10 mistakes first home buyers make – and how to avoid them

How exciting you’ve you decided to embark down the road of home ownership! You’re probably finding that everyone is giving you advice whether you want it or not….from your parents, friends, work colleagues and anyone else you ask.

Whilst you’ll receive loads of advice on what to do, we wanted to share some of the pitfalls – some of the things you should avoid.

Don’t know your credit history

Not looking at your credit history report before you approach a lender is a mistake. This is the most important document that lenders will look at to determine how much they are willing to lend you…or if they will lend to you at all.

To avoid this pitfall, purchase a credit report which will give you a basic history of your financial activity. Approximately 1 in 10 Australians have a negative listing, which may stop them from getting a loan. Knowing where you sit before you meet with a lender gives you the opportunity to improve your score should you need to.

Not getting pre approval

Having an idea how much a lender will lend you is important, but if you don’t have pre-approval and know exactly how much you can spend it may mean you miss out on the perfect property because you don’t have your finances in place. Without pre-approval you can’t confidently put a bid in at auction or make an offer on a property without the panic of a last minute rush.

Pre-approval essentially is an approved loan amount (usually for a particular time period). Knowing this enables you to set your price range ceiling for yourself and confidently make offers on a property you want to buy.

Not choosing the right home loan

With so many home loan options around, don’t get distracted by deals that look too good to be true….because the often are. The team at LJ Hooker Home Loans can help you find a home loan that suits you and your individual situation. They are a valuable resource to tap into even before you begin to hunt around for a property, as they can help you create a realistic savings plan and something to work toward.

Make sure you are clear on the interest rates, the home loan features, do you need to pay lenders mortgage insurance and what fees apply to the loan.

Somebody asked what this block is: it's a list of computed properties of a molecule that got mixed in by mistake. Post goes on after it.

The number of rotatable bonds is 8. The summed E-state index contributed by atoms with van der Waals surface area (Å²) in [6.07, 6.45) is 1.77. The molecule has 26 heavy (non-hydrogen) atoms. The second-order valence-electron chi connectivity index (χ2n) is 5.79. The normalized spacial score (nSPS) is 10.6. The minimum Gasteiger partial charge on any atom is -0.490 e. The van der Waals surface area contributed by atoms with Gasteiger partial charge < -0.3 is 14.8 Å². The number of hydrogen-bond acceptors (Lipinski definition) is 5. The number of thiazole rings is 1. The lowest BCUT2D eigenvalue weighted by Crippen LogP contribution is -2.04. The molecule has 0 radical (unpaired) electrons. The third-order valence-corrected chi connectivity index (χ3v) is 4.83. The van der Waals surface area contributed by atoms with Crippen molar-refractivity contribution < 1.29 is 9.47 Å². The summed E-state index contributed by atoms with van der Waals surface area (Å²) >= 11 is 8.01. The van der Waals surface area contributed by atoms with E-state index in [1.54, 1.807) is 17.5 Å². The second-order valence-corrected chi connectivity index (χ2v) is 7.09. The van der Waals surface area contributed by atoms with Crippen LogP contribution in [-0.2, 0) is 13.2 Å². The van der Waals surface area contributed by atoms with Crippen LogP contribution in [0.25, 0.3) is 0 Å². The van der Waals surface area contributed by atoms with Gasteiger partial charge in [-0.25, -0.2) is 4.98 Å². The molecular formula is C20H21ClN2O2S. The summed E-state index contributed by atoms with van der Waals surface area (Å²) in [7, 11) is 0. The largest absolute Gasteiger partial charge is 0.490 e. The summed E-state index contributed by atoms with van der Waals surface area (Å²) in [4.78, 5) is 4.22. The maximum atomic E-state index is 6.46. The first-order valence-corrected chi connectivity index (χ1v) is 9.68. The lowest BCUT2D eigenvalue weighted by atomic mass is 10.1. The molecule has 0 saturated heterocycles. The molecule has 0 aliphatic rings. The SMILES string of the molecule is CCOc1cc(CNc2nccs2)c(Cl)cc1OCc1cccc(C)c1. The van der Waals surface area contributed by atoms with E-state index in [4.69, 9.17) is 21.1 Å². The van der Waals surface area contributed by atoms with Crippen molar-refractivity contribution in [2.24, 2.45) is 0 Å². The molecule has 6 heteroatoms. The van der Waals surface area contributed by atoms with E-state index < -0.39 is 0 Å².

Borrowing too much

Many first home buyers feel they should borrow to their limit but this can be a problem. While on paper it may appear that you can service a loan that takes you to the top of your borrowing capacity, but who knows what may happen in the future. You also need to ensure you have enough money to pay for the extra costs that come with owning a property and yes you’ll want to have a bit on the side to enjoy yourself…like money to go to dinner, movies with a friend or perhaps even a holiday.

When working out how much you can borrow – borrow less than you can afford to pay back and you’ll be a lot less stressed.

Not getting a pre-inspection report

Some properties come with a whole lot of “issues” that are not visible to the naked eye and easily missed by a first home buyer who may not know what to look for. Common problems such as structural issues, electrical, wiring and plumbing problems, roofing and leaking issues and pest issues can cost a fortune to fix – and you’ll find yourself throwing money after money trying to fix it.

So even if the property price seems perfect and you think the property looks great when you are inspecting it yourself – that’s not enough…Make sure you get a professional pest and building inspection report to understand exactly the condition of the property.

Not understanding the additional costs of buying a property

Not being aware of the hidden costs of buying can be a major issue when you are two thirds of the way through the purchase and you are hit with a multitude of costs. When budgeting add an extra 5-7% of the purchase price to help cover you.

Getting too emotional

You may have found ‘the’ property, the one that ticks all your wish list…but stay calm, don’t show too much emotion at the open home, don’t give your position away to other buyers. It’s good to keep your cards to yourself as it may help you with negotiation down the track.

This also applies to buying a property at auction. Make sure you know your maximum spend threshold and stick to it. Don’t get emotional and spend over your limit.

Not utilising the first home owners grant

Every state and territory offers some significant incentive for first home buyers. Whilst they vary across the country – you could be eligible for tens of thousands of dollars via your states First Home Owner Grant. Make sure you do your research and ensure you meet all the criteria before applying.

It is worth looking into the First Home Buyer Super Saver Scheme that helps you save money via your Superannuation fund. For more information click here:

Not getting a solicitor or conveyancer to review the contract